Finnish Science Fiction and Fantasy: Johanna Sinisalo, Hannu Rajaniemi, and Moomins


Recently, my wife Ann and I flew to Finland for seven days of lectures, workshops, and other presentations at various universities and writer organizations. The trip was made possible by a travel grant from the Finnish Literature Exchange (FILI), in conjunction with the largesse of the Finnish science fiction/fantasy community. Ann shared her expertise as the Hugo Award-winning editor of Weird Tales and I shared my experiences and knowledge as a writer for the past twenty-five years. We stayed at people’s houses for the most part and traveled by train across the country, visiting not just Helsinki but Turku, Jyväskylä, Tampere, and Espo.

These were energizing opportunities, in a variety of ways—as Ann notes, the benefit of such trips often isn't just the information received, on both sides, “but the long-lasting connections developed with like-minded people.” Particularly memorable for both of us was, as Ann says, “our own private tour of the Moominvalley museum in Tampere by two sisters involved in the science fiction community, Karoliina and Marianna Leikomaa. We got to see Tove Jansson's iconic creation through their eyes, their experiences encountering the Moomin books and comics as children and as adults.”

We had many more, invaluable opportunities to talk to brilliant people in the arts in Finland, a country that truly values its creative people. Science fiction and fantasy conventions receive arts council funding, as do some magazines. The supporting community is well-organized, experienced, and generous—the large size and brilliance of the annual Finncon organized by this community speaks volumes.

Among the people we spoke to was editor, writer, and taste-maker Jukka Halme, the mastermind behind a Finnish New Weird anthology and Eurocon’s fan guest of honor this year. According to Halme, the success of the SF/fantasy community in Finland is based on the ability to organize large conferences and being “very aware of the fact that the language group we have is a small one, so we need to pull together.” University support is also very important—many feel that the modern subculture first started among students attending the University of Turku.

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Comments (12)

Nice to see that Leena Krohn will be covered next week (after all, Tainaron made some stir). Arto Paasilinna is not really well known outside of Finland, so I'm not surprised that he is not mentioned. But why is Mika Waltari, he of Sinuhe/The Egyptian, left out? Because that is "only" a historical novel, along the lines of Mary Renault?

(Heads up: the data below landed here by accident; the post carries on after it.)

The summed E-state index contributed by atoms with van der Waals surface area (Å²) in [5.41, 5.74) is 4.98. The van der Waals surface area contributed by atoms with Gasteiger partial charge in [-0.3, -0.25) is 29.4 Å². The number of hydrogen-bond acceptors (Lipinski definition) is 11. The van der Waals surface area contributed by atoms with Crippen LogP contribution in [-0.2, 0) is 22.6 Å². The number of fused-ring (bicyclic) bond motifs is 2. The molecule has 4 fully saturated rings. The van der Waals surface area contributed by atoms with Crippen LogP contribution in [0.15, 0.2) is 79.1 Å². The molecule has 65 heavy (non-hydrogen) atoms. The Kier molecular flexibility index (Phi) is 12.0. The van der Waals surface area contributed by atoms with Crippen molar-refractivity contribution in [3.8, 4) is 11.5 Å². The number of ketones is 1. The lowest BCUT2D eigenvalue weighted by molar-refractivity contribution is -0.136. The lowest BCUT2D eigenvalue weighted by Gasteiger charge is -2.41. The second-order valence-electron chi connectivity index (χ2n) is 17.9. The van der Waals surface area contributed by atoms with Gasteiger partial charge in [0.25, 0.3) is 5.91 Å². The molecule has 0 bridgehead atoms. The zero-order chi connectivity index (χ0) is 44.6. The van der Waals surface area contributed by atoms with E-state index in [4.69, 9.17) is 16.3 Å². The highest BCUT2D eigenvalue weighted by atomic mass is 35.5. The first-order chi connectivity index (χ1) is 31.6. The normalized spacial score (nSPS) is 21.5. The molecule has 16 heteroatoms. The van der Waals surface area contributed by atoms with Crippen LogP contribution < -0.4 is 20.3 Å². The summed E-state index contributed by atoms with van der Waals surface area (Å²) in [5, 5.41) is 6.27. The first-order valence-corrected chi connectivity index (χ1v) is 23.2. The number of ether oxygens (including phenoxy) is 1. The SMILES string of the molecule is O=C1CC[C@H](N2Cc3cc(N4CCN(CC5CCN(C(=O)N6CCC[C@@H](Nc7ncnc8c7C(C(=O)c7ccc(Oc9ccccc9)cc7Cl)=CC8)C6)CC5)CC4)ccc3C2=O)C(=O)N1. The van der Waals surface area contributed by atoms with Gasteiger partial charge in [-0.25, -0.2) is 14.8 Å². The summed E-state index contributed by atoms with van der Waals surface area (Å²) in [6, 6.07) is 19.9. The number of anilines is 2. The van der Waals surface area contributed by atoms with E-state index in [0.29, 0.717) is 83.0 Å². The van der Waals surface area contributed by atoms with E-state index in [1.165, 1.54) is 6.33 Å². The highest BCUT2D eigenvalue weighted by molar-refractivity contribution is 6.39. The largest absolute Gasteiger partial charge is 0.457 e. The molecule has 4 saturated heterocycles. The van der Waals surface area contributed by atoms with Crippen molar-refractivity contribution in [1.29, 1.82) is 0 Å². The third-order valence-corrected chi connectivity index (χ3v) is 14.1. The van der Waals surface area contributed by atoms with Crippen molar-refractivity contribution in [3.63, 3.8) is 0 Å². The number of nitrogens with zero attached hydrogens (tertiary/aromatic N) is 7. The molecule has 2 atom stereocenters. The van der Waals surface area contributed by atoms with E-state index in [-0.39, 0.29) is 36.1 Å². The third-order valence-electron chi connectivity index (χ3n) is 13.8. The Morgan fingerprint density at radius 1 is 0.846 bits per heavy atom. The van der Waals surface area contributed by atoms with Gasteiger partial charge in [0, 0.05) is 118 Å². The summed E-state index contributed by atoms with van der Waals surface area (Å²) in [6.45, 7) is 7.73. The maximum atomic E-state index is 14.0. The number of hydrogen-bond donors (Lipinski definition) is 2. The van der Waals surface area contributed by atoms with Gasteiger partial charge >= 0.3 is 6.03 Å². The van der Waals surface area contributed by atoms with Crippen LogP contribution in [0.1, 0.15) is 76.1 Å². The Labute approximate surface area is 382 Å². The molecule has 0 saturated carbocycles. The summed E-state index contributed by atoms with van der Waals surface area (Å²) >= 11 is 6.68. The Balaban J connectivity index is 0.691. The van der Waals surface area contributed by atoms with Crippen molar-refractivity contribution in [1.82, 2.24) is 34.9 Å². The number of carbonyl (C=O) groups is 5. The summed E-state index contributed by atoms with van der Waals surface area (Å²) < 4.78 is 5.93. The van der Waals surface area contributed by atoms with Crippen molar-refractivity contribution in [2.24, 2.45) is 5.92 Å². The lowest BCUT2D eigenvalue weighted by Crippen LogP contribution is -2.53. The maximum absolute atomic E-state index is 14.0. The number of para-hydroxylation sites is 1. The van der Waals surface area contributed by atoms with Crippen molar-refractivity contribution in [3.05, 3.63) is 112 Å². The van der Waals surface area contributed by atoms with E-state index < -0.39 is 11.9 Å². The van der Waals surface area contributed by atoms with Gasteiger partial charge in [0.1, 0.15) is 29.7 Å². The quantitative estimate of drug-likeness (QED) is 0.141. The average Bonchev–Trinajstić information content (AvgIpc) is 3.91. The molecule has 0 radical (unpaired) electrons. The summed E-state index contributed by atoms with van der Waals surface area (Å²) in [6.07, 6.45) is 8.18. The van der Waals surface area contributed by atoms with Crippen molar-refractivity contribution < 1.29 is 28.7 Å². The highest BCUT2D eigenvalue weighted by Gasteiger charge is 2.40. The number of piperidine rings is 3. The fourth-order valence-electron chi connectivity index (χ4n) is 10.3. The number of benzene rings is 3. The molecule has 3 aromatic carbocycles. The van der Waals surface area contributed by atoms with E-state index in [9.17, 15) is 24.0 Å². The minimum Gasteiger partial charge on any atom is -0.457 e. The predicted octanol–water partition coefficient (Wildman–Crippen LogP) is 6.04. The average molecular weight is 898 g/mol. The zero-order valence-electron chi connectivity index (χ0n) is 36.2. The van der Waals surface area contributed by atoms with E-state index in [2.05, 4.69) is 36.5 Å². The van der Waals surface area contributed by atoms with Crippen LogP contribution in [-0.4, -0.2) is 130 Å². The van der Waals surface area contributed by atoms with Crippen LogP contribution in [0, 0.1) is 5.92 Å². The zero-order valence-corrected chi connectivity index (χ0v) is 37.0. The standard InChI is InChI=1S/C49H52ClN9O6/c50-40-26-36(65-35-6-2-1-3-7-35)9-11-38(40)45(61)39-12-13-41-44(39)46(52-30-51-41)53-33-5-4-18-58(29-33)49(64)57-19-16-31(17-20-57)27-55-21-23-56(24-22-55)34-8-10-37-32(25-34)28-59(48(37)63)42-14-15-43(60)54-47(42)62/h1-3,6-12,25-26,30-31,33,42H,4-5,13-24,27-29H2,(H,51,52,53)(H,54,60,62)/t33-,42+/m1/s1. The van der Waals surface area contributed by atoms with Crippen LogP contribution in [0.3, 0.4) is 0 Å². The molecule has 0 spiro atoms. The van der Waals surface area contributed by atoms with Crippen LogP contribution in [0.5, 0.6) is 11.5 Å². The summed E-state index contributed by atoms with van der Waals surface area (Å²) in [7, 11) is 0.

Posted by: Ulrich Elkmann | Friday May 6, 2011 at 5:28 AM

Thanks for the comment! Well, first of all, this is as noted only part 1 of 2. And, you've just mentioned them, which is great!


Posted by: Jeff VanderMeer | Friday May 6, 2011 at 5:41 AM

Rajaniemi is from Ylivieska, Oulu province, if the information sourced from his profile on the Writers' Bloc is correct. Sinisalo is apparently from Sodankylä, Lapland province, which is further north, according to Wikipedia.

Posted by: Max | Saturday May 7, 2011 at 7:58 AM

Yes--thanks for this correction. We've already caught it and it will be fixed in the text shortly. Thanks! jv

Posted by: Jeff VanderMeer | Saturday May 7, 2011 at 7:59 AM

There are science fiction novels that impress and those that entertain. All too rarely the two come together, but in this baroque theft caper, Hannu Rajaniemi has pulled it off with aplomb. That this is a first novel makes his achievement all the more notable. Trapped in the endlessly looping reality of the Dilemma Prison, super-thief Jean le Flambeur is offered freedom on condition that he carry out the greatest heist of all, a theft he never quite managed in his previous existence. But first he must steal back the man he once was, his identity and secrets hidden in the roaming Martian city of Oubliette. Set against him is the young art historian detective Isidore and a variety of local law enforcers and power-brokers.

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Fiction books and movies are both interesting. They give life to a sleeping imagination of every individual. I really love the Quantum thief. It really depicts a very great story.

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I really love reading and watching fiction books and movies. They really show how imaginative a human mind is.

Posted by: concrete mixer | Monday January 2, 2012 at 9:37 PM

The Finnish SF/F scene is very active and very fresh, as it has been for decades. ” This was certainly our impression as we traveled around Finland—there was a real sense of excitement and of energy.”

Posted by: DC Free Debit | Wednesday January 18, 2012 at 8:18 PM

But first he must steal back the man he once was, his identity and secrets hidden in the roaming Martian city of Oubliette. Set against him is the young art historian detective Isidore and a variety of local law enforcers and power-brokers.

Posted by: Ladies Boots | Wednesday January 18, 2012 at 8:19 PM

I really feel affection for reading and surveillance creative writing books and movies. They in truth illustrate how inventive a human being intelligence.

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I really feel affection for the Quantum shoplifter. It really represents a very enormous narrative.

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